The rest of this article is only available to active members of Questia

Sign up now for a free, 1-day trial and receive full access to:

  • Questia's entire collection
  • Automatic bibliography creation
  • More helpful research tools like notes, citations, and highlights
  • Ad-free environment

Already a member? Log in now.

Notes for this article

Add a new note
If you are trying to select text to create highlights or citations, remember that you must now click or tap on the first word, and then click or tap on the last word.
One moment ...
Project items

Items saved from this article

This article has been saved
Highlights (0)
Some of your highlights are legacy items.

Highlights saved before July 30, 2012 will not be displayed on their respective source pages.

You can easily re-create the highlights by opening the book page or article, selecting the text, and clicking “Highlight.”

Citations (0)
Some of your citations are legacy items.

Any citation created before July 30, 2012 will labeled as a “Cited page.” New citations will be saved as cited passages, pages or articles.

We also added the ability to view new citations from your projects or the book or article where you created them.

Notes (0)
Bookmarks (0)

You have no saved items from this article

Project items include:
  • Saved book/article
  • Highlights
  • Quotes/citations
  • Notes
  • Bookmarks
Notes
Cite this article

Cited article

Style
Citations are available only to our active members.
Sign up now to cite pages or passages in MLA, APA and Chicago citation styles.

(Einhorn, 1992, p. 25)

(Einhorn 25)

1

1. Lois J. Einhorn, Abraham Lincoln, the Orator: Penetrating the Lincoln Legend (Westport, CT: Greenwood Press, 1992), 25, http://www.questia.com/read/27419298.

Cited article

Challenging Implicit Gender Bias in Science: Positive Representations of Female Scientists in Fiction
Settings

Settings

Typeface
Text size Smaller Larger
Search within

Search within this article

Look up

Look up a word

  • Dictionary
  • Thesaurus
Please submit a word or phrase above.
Print this page

Print this page

Why can't I print more than one page at a time?

Full screen

matching results for page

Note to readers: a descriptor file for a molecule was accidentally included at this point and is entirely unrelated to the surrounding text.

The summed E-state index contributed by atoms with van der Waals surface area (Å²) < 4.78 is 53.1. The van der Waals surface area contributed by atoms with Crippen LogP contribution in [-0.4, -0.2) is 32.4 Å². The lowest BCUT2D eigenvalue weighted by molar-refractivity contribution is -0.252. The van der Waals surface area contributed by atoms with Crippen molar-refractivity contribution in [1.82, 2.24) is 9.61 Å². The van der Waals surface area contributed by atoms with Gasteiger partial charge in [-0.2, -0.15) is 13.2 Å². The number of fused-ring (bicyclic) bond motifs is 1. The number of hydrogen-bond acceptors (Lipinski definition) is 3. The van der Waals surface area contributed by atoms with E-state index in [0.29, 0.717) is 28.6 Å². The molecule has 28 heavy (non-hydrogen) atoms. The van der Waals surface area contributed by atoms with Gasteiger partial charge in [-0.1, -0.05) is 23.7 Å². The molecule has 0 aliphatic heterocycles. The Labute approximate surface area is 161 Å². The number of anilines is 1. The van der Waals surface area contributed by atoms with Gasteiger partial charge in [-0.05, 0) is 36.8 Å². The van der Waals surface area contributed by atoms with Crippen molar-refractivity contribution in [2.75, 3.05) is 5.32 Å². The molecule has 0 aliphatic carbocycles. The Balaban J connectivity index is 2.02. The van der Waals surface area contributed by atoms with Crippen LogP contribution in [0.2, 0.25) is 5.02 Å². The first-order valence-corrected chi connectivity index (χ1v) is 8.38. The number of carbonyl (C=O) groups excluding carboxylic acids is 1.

Cited passage

Style
Citations are available only to our active members.
Sign up now to cite pages or passages in MLA, APA and Chicago citation styles.

"Portraying himself as an honest, ordinary person helped Lincoln identify with his audiences." (Einhorn, 1992, p. 25).

"Portraying himself as an honest, ordinary person helped Lincoln identify with his audiences." (Einhorn 25)

"Portraying himself as an honest, ordinary person helped Lincoln identify with his audiences."1

1. Lois J. Einhorn, Abraham Lincoln, the Orator: Penetrating the Lincoln Legend (Westport, CT: Greenwood Press, 1992), 25, http://www.questia.com/read/27419298.

Cited passage

Welcome to the new Questia Reader

The Questia Reader has been updated to provide you with an even better online reading experience.  It is now 100% Responsive, which means you can read our books and articles on any sized device you wish.  All of your favorite tools like notes, highlights, and citations are still here, but the way you select text has been updated to be easier to use, especially on touchscreen devices.  Here's how:

1. Click or tap the first word you want to select.
2. Click or tap the last word you want to select.

OK, got it!

Thanks for trying Questia!

Please continue trying out our research tools, but please note, full functionality is available only to our active members.

Your work will be lost once you leave this Web page.

For full access in an ad-free environment, sign up now for a FREE, 1-day trial.

Already a member? Log in now.